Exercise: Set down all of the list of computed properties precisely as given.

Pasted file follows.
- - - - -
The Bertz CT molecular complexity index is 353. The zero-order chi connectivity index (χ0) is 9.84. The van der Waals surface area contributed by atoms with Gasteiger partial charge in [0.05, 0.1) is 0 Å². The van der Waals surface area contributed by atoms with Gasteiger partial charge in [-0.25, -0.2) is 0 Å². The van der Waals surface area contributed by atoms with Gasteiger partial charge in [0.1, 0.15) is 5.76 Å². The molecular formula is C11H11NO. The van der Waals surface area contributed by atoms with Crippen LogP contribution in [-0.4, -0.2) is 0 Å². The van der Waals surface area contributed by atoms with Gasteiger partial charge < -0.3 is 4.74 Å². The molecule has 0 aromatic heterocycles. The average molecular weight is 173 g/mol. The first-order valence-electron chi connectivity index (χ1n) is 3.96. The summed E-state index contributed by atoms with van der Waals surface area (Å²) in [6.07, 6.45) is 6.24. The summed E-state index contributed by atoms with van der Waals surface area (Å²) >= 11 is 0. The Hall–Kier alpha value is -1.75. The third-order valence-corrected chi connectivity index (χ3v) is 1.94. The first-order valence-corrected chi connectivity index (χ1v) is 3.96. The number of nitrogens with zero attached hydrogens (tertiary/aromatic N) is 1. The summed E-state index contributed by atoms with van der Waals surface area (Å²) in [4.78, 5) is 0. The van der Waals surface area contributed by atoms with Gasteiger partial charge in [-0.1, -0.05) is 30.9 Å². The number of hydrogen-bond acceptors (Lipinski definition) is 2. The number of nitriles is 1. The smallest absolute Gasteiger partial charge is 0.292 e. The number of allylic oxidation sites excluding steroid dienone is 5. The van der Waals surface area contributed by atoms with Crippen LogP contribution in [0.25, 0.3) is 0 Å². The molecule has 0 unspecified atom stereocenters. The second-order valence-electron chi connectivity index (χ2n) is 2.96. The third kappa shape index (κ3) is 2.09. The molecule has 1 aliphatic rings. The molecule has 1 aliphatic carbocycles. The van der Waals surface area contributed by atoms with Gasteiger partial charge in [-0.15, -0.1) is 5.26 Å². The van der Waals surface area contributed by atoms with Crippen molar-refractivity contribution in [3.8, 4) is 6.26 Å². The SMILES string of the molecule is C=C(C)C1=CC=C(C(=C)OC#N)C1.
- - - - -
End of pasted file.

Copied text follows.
The Bertz CT molecular complexity index is 353. The zero-order chi connectivity index (χ0) is 9.84. The van der Waals surface area contributed by atoms with Gasteiger partial charge in [0.05, 0.1) is 0 Å². The van der Waals surface area contributed by atoms with Gasteiger partial charge in [-0.25, -0.2) is 0 Å². The van der Waals surface area contributed by atoms with Gasteiger partial charge in [0.1, 0.15) is 5.76 Å². The molecular formula is C11H11NO. The van der Waals surface area contributed by atoms with Crippen LogP contribution in [-0.4, -0.2) is 0 Å². The van der Waals surface area contributed by atoms with Gasteiger partial charge < -0.3 is 4.74 Å². The molecule has 0 aromatic heterocycles. The average molecular weight is 173 g/mol. The first-order valence-electron chi connectivity index (χ1n) is 3.96. The summed E-state index contributed by atoms with van der Waals surface area (Å²) in [6.07, 6.45) is 6.24. The summed E-state index contributed by atoms with van der Waals surface area (Å²) >= 11 is 0. The Hall–Kier alpha value is -1.75. The third-order valence-corrected chi connectivity index (χ3v) is 1.94. The first-order valence-corrected chi connectivity index (χ1v) is 3.96. The number of nitrogens with zero attached hydrogens (tertiary/aromatic N) is 1. The summed E-state index contributed by atoms with van der Waals surface area (Å²) in [4.78, 5) is 0. The van der Waals surface area contributed by atoms with Gasteiger partial charge in [-0.1, -0.05) is 30.9 Å². The number of hydrogen-bond acceptors (Lipinski definition) is 2. The number of nitriles is 1. The smallest absolute Gasteiger partial charge is 0.292 e. The number of allylic oxidation sites excluding steroid dienone is 5. The van der Waals surface area contributed by atoms with Crippen LogP contribution in [0.25, 0.3) is 0 Å². The molecule has 0 unspecified atom stereocenters. The second-order valence-electron chi connectivity index (χ2n) is 2.96. The third kappa shape index (κ3) is 2.09. The molecule has 1 aliphatic rings. The molecule has 1 aliphatic carbocycles. The van der Waals surface area contributed by atoms with Gasteiger partial charge in [-0.15, -0.1) is 5.26 Å². The van der Waals surface area contributed by atoms with Crippen molar-refractivity contribution in [3.8, 4) is 6.26 Å². The SMILES string of the molecule is C=C(C)C1=CC=C(C(=C)OC#N)C1.